why should we continue to bet on Europe?

BDL Capital Management, founded in 2005, is an independent management company that invests primarily in European equities on behalf of institutions, private banks and CGPs. Olivier Mariscal, Head of Investor Relations, Marketing and Communications at BDL Capital Management, talks about what makes the Eurozone so strong from an investment perspective.

Inflation, central banks, economic recovery, the war in Ukraine… How is the stock market developing based on the news? How do you look at it?

Olivier Mariscal : The news often questions economists’ market scenarios. This is the case again in this year 2022, which started under the sign of sustained economic growth at a high level after a strong post-crisis catch-up in the 2021 crop amid inflationary tensions. US and European central banks appeared to have almost ideal conditions to begin the monetary normalization expected after years of keeping interest rates extremely low or even negative.

Since the middle of February, the return of geopolitical tensions, and then the outbreak of the Ukrainian conflict disturbed the situation. On an economic level, the shock has caused new strains on supply chains, adding to those associated with China’s so-called “zero-contagion” policy, which continues to prompt strict containment measures in some cities.

Due to the Russian-Ukrainian crisis, new sectors are experiencing shortages or at least supply difficulties. Naturally, agricultural raw materials such as corn and especially wheat are mentioned, of which Russia is the world’s leading exporter, and Ukraine is the third. But Russia also holds important positions in important industrial metals such as nickel or palladium, while Ukraine holds a dominant position in the production of several gases used in the semiconductor industry, such as krypton, xenon or neon (70% of world production of the latter).

This new tension exacerbates pre-existing inflation, which continues to spread to various sectors of the economy, even in those segments where one can talk about hyperinflation: trucking, energy, aluminum or some types of plastics. On a microeconomic level, this portends a more or less severe reduction in profitability for some companies this year, while the macroeconomic outlook itself is deteriorating.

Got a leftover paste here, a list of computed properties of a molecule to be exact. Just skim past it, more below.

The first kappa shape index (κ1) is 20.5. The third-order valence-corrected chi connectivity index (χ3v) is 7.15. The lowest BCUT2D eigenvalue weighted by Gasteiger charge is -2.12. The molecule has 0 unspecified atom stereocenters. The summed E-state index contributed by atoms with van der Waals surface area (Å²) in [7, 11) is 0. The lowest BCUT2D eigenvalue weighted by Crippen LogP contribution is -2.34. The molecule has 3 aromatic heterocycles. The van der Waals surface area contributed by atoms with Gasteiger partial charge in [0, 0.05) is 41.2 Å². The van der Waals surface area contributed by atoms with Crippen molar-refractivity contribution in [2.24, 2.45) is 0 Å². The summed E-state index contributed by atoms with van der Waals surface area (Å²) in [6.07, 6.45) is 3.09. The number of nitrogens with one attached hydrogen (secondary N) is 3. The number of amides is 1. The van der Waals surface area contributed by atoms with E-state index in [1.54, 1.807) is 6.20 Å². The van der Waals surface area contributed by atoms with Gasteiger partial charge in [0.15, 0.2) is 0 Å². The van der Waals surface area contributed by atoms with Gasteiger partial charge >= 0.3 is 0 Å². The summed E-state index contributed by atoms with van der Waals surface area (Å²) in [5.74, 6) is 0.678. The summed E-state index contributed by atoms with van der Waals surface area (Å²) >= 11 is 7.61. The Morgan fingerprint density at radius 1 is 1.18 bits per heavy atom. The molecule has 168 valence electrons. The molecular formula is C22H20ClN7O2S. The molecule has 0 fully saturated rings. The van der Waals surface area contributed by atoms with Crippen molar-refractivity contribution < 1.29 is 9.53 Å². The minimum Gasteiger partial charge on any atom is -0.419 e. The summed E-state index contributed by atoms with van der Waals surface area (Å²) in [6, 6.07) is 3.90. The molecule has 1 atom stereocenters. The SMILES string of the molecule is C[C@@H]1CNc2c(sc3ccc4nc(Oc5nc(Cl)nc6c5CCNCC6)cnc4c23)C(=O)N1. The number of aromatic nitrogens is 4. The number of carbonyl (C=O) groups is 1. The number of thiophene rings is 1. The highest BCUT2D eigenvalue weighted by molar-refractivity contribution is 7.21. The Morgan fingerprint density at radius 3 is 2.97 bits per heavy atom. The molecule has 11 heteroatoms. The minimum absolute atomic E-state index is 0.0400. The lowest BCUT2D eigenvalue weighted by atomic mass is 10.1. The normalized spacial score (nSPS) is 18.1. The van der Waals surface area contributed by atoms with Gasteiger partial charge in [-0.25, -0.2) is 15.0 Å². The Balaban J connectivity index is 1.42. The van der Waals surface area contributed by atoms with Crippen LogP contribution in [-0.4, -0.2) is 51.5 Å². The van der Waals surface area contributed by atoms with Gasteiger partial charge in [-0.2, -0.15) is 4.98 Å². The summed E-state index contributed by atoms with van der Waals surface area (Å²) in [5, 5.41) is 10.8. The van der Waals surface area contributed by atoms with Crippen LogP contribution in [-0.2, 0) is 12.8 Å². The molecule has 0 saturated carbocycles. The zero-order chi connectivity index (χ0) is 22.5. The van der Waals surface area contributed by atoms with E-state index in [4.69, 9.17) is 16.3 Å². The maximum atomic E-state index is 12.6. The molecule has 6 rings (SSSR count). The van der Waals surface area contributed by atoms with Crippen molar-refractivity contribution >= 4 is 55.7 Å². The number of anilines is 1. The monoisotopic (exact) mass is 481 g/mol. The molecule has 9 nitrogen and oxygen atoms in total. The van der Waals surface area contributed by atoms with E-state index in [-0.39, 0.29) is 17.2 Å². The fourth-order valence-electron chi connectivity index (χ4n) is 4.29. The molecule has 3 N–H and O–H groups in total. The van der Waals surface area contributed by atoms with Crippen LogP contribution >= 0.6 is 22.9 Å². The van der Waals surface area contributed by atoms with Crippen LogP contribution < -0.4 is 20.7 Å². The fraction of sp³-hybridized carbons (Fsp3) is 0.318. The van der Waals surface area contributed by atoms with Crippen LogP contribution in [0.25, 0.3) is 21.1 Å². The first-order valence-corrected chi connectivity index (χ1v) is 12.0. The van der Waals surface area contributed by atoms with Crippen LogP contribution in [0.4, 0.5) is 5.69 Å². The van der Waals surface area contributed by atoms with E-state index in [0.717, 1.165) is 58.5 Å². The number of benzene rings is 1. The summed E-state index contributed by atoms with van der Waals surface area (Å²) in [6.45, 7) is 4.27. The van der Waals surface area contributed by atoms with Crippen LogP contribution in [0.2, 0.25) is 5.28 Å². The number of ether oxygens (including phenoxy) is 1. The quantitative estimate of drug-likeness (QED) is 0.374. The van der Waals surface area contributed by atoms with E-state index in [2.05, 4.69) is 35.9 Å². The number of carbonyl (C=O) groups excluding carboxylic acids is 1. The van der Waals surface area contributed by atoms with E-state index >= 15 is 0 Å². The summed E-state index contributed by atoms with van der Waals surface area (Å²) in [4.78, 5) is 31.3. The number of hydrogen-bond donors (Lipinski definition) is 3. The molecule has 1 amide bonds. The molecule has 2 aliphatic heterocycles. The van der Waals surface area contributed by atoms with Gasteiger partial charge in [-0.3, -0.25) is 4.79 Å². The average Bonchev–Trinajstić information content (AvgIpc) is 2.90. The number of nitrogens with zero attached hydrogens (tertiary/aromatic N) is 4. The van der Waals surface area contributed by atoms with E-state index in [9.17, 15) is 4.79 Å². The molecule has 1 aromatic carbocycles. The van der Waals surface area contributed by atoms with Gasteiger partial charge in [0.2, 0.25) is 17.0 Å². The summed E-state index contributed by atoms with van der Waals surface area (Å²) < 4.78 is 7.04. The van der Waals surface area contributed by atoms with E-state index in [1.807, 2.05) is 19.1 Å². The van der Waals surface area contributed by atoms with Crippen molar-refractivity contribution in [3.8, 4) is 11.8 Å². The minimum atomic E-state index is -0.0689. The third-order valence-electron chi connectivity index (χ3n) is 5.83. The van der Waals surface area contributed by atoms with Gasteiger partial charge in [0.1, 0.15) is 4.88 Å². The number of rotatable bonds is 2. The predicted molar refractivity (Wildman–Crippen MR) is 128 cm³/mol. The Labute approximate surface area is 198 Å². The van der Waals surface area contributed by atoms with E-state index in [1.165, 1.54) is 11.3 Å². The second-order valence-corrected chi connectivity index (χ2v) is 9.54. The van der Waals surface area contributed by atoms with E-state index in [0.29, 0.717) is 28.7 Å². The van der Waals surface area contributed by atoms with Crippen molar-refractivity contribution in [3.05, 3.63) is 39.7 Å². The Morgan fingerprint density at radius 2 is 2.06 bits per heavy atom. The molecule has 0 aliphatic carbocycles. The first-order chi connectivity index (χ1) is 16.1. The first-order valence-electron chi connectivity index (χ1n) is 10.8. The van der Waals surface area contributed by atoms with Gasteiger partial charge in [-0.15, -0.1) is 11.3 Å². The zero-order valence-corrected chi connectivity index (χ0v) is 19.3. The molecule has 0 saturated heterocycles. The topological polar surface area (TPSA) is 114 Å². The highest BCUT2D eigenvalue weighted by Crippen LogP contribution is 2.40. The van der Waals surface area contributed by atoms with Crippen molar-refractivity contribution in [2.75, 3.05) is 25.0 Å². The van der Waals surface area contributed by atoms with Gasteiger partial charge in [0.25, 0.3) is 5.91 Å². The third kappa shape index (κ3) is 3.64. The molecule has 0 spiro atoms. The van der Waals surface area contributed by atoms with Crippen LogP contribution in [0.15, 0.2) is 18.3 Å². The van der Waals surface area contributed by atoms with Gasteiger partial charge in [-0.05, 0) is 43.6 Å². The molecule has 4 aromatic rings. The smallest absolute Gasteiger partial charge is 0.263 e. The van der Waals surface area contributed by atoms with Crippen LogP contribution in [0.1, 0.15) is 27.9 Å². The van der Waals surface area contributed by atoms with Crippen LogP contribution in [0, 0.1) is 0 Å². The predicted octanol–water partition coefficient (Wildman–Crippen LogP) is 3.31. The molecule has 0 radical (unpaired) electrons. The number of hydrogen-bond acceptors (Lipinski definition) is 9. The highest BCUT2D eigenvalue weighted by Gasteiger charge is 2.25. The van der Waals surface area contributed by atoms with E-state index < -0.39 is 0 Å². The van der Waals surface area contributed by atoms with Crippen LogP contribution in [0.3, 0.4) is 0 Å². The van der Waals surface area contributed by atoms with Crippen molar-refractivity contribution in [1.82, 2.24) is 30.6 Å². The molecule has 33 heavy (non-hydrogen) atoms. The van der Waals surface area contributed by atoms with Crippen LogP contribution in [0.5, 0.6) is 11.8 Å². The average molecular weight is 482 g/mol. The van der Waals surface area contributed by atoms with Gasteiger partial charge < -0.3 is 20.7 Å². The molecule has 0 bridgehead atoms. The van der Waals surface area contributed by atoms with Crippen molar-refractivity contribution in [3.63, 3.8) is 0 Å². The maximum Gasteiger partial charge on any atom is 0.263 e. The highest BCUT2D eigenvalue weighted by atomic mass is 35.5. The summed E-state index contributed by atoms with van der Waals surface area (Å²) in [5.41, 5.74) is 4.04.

How investment-friendly and a source of opportunity is Europe?

Olivier Mariscal : However, the economic scenario is not so bleak for investors. Opportunities remain, especially in European stocks. First, if the Russian-Ukrainian crisis is the source of inflation in the energy sector, then the weight of this zone in the world economy is very modest.

In Europe, we are also benefiting from companies resuming their investments after the forced pause due to the COVID crisis. They are also in the process of rebuilding their stocks, sometimes to levels higher than before the crisis, to protect themselves from further shocks.

As for growth in Europe through 2022, while we have deviated from the ambitious targets at the start of the year of around 4%, the European Commission continues to forecast growth of 2.7% per year, followed by growth of 2.3% in 2023. .

European stocks are also interesting when looking at their value. This is in line with the historical average, but above all the European market offers a significant discount, around 45%, compared to US stocks. We have never seen such a relative understatement in the last 50 years.

On the other hand, there are significant differences between sectors as well as between countries: for example, German or Austrian stocks are relatively undervalued compared to their historical averages, while Swiss and Portuguese stocks are quite high. All this requires a fundamental, sophisticated and selective approach to the European market. The importance of proper inventory selection (company by company selection) has never been more important.

What are your prospects for economic recovery?

Olivier Mariscal : The slogan for the coming months is FLEXIBILITY. Our discussions with companies confirm that inflation in Europe has not yet peaked as they continue to bypass price increases and that the second wave is coming with wages (German unions are demanding an 8% pay rise in the autumn).

Rising rates will continue to weigh on valuation multiples in the coming months (the Stoxx 600 average PE is trading at around 11.5x at the start of July, compared to 16x at the start of the year). In the 1970s, in conditions similar to what we know, the US market went from 20x PE to 8x in 5 years.

Therefore, it is critical to invest in companies whose absolute valuations are already low, so as not to have the double risk of earnings in the event of a recession and compression of multiples.

In partnership with BDL Capital Management